The meat supply chain gained the attention of the White House recently with the announcement of $1 billion to improve capacity for independent processors. But how did the supply chain get here? Lee Schulz, an associate professor and extension livestock economist from Iowa State University says the issue goes beyond the pandemic.
“I think this has been years coming, especially when we dial into the labor situation, that’s been a constraint that many businesses have to face and I think certainly that the meatpacking industry. And it just was exacerbated by that pandemic, that impacted the labor supply and I what really focused on, it was the operational capacity of these plants to operate, the physical capacity was there, that was going to remain regardless, but it was the ability to get that throughput through these plants, which constrained our meat supply.”
And there’s the price of beef at the butcher counter, and consumers are having to pay more.
“We have to think of what’s driving this inflation in meat prices and I like to break it down into two factors that have really coalesced to drive this. And so, we have the demand, pull inflation where there’s just a lot of dollars chasing fewer pounds of beef and pork available. And so, the economy has been doing well, and that’s really allowing consumers to continue to buy meat. And then you have this cost push inflation where it costs more to do everything, right, and it costs more to produce beef and pork, about 30 percent higher in my calculation. So,. both of those coalescing is giving us much higher meat prices.”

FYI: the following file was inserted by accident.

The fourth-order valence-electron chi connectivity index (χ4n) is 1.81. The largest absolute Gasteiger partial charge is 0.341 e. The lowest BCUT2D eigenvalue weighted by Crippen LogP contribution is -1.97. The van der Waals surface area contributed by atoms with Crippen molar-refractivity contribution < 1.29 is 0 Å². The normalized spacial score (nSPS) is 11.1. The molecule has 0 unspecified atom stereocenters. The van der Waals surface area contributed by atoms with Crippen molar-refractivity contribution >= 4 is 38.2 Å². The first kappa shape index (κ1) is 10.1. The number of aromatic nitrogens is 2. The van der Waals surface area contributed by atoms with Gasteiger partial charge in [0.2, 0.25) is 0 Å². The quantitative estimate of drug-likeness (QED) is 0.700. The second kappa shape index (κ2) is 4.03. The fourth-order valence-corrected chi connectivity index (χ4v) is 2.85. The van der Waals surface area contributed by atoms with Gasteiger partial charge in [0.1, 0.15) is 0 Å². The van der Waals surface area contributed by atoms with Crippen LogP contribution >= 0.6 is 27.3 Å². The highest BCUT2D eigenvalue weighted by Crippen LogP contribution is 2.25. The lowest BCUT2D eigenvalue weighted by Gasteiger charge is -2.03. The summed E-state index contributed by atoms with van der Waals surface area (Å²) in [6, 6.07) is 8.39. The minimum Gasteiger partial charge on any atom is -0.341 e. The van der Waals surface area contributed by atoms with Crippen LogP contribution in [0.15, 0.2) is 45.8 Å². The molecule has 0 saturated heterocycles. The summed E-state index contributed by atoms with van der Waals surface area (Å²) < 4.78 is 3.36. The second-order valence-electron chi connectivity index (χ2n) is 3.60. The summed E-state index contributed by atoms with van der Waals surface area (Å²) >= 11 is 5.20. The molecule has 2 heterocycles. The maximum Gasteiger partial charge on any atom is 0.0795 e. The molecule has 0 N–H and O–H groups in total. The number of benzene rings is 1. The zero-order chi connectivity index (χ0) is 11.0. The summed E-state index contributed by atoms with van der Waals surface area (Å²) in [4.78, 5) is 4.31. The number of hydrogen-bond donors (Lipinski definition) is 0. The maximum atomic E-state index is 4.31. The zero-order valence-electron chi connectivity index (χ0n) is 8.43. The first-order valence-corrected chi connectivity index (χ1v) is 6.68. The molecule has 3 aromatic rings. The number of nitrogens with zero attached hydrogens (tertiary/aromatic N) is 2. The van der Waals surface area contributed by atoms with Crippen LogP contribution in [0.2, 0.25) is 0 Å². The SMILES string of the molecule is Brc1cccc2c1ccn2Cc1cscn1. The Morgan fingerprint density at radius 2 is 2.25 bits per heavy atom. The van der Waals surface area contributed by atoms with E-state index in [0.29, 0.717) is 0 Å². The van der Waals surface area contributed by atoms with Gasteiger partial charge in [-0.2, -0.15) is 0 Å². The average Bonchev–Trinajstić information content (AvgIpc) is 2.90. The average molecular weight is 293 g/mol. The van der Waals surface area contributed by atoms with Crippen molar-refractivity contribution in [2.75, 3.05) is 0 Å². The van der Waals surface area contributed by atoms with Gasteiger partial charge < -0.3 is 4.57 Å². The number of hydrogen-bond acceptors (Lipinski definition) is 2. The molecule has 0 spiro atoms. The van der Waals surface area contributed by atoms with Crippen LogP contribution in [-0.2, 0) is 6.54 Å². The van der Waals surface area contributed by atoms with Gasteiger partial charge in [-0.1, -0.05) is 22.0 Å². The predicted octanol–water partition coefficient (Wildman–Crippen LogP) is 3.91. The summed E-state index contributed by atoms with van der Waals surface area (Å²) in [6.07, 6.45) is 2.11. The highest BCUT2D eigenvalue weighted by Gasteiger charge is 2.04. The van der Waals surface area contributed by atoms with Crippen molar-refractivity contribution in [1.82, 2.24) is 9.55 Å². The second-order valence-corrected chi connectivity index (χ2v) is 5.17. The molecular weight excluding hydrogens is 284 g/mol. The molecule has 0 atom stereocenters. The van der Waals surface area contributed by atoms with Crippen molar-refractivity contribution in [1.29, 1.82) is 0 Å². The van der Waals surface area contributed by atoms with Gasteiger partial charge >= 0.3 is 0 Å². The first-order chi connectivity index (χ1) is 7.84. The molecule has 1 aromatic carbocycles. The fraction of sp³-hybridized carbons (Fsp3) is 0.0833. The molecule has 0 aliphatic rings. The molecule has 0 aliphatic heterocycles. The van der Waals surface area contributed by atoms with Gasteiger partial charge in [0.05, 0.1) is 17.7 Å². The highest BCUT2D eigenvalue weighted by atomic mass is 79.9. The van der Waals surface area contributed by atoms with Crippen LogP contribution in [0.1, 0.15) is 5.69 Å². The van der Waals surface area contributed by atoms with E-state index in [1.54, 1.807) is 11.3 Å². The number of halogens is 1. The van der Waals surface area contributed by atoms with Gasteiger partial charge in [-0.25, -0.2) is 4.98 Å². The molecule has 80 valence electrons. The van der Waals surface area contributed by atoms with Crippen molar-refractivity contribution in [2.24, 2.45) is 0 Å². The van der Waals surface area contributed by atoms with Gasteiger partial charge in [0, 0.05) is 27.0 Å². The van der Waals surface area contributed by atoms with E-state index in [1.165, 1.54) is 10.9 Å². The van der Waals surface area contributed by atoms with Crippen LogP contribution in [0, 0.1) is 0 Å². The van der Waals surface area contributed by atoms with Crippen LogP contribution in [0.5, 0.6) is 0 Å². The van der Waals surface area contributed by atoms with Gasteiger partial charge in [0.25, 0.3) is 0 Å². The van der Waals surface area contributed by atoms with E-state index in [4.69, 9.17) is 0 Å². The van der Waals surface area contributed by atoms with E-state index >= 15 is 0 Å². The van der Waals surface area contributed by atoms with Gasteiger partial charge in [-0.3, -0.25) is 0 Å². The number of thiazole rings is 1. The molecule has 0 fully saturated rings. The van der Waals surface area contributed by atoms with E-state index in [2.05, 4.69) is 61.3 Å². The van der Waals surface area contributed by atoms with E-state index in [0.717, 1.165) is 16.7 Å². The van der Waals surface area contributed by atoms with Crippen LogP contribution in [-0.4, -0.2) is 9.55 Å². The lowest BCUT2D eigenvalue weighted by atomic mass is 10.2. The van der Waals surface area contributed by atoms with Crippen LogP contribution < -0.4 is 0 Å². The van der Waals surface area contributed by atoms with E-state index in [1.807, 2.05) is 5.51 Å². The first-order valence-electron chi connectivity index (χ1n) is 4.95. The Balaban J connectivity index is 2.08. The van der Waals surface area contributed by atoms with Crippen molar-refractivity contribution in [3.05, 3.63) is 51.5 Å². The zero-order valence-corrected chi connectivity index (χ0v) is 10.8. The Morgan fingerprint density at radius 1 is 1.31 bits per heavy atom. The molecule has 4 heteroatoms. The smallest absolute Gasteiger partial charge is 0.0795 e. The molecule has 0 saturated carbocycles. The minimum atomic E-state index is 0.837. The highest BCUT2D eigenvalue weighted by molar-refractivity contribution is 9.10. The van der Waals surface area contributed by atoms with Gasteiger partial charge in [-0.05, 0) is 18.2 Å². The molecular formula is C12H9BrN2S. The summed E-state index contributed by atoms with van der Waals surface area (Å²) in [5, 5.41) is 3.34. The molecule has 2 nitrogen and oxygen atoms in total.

Schulz expects the supply chain to “equal out” soon.
“That capacity is relatively fixed. And in a situation where you have lower capacity and larger supplies of meat, you get price divergence there where you get prices higher, retail price higher because we’re producing less meat and you get live animal prices lower because there’s more available. But what I encourage us to think about this is the cycles in those industries. So, the beef, the beef inventory cycle, were declining inventory, how numbers are declining. we’re talking about adding processing capacity. So, we will get to more of an equilibrium level here, but yes, there’s been some painful pinch points along the way.”